Roubaix wildcards, Bahrain-Merida says all is well, a wide rim study: Daily News Digest
Welcome to your Daily News Digest. Here’s what’s happening today:
Bahrain-Merida say all is well and salary delays were simply an “administrative delay”, seven wildcard teams are announced for Paris-Roubaix, Gilbert is hunting five monuments, and rim width won’t impact off-road speed in a major way. Those stories and more in today’s Daily News Digest.
Story of the Day: Bahrain-Merida manager: All riders are paid, team hopes to retain Nibali
Bahrain-Merida team manager Brent Copeland told CyclingTips Monday that the team’s financial footing is stable following reports that riders and staff had not been paid in December. Copeland attributed what he called a two-week hold up in payment to an “administrative delay.”
“Everyone has been paid,” Copeland said, adding that he could not expand on any specific financial details. “There is not one person out of payment. There was a slight delay with December salaries, it was an administrative delay that we thought would be resolved quicker than it was — instead of one day, it took two weeks. It’s no problem at all.”
The team, which joined the WorldTour in 2017 under the ownership of Bahrain’s Prince Nasser Bin Hamad Al Khalifa, recently entered into a 50% joint-venture agreement with McLaren Group. The British automotive conglomerate is owned by Mumtalakat Holding Company, a sovereign wealth fund of the Kingdom of Bahrain.
Asked about Vincenzo Nibali, whose contract is up at the end of the 2019 season, Copeland said that retaining the Italian star is the team’s desire, and that he believes the brief salary delay shouldn’t factor into the negotiations. Cyclingnews reported last week that Nibali agreed to a temporary freeze of his monthly salary during the winter to help the team overcome the financial shortfall. Trek-Segafredo has reportedly shown interest in signing Nibali for 2020 and beyond.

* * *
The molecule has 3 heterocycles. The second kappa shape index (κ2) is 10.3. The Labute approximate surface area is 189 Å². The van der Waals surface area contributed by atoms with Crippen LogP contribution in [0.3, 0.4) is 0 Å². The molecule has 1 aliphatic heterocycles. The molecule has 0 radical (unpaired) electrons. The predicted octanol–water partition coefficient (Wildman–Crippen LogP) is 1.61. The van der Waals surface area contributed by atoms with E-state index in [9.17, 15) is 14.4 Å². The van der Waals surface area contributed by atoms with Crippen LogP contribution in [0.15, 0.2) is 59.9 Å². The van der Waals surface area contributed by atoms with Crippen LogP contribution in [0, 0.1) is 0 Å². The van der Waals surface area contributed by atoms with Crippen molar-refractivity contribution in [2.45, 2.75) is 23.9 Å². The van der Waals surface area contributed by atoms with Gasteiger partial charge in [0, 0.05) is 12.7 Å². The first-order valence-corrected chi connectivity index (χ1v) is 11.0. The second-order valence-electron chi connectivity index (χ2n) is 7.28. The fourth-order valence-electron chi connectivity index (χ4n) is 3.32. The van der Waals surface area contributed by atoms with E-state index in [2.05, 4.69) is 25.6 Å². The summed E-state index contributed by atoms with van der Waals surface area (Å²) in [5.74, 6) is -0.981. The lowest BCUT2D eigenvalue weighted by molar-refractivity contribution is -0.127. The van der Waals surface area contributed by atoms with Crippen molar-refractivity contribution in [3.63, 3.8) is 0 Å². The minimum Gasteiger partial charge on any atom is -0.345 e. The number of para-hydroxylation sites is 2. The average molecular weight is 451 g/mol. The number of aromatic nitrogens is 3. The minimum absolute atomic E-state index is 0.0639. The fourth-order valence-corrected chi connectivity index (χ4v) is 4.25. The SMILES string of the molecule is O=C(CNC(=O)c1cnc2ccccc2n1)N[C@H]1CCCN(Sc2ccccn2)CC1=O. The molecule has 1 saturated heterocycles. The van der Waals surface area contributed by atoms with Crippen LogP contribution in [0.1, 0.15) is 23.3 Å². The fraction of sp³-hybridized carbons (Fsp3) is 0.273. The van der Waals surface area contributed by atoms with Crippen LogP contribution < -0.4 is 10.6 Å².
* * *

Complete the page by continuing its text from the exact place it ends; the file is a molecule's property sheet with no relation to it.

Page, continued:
“Negotiations with Vincenzo is something completely different to that situation,” Copeland said. “It’s simply a case of Vincenzo being the best Italian rider on the market at the moment, whose contract ends at the end of the year, and it’s normal-case scenario where a team would come after him and speak to his agent and find out what the situation is — especially with a team like Trek-Segafredo, which has an Italian co-sponsor. That doesn’t surprise us at all, and they are two completely different stories.
“As we move ahead we’d like to keep Vincenzo on board, he’s a rider who has been part of this project from the start, it would be nice for us to see him finish his career with us. [Nibali and Johnny Carera, his agent] have explained to us what their requests are, which we will be taking to the board, and the shareholders, and with McClaren coming on at 50% we’ve obviously got to take that up with them as well now. We’ll take that forward with them and then come back with an official offer, and then we’ll see what their reaction is to that, but it’s a normal case where such a strong rider as Vincenzo is being looked after by other teams. It’s a feather in his cap — who wouldn’t want Vincenzo Nibali on their team?”
Copeland said that he hopes to have Nibali’s contract negotiations finalized by the Ardennes Classics in April, or, at the latest, before the Giro d’Italia begins on May 11.
ASO announces seven wildcard teams for Paris-Roubaix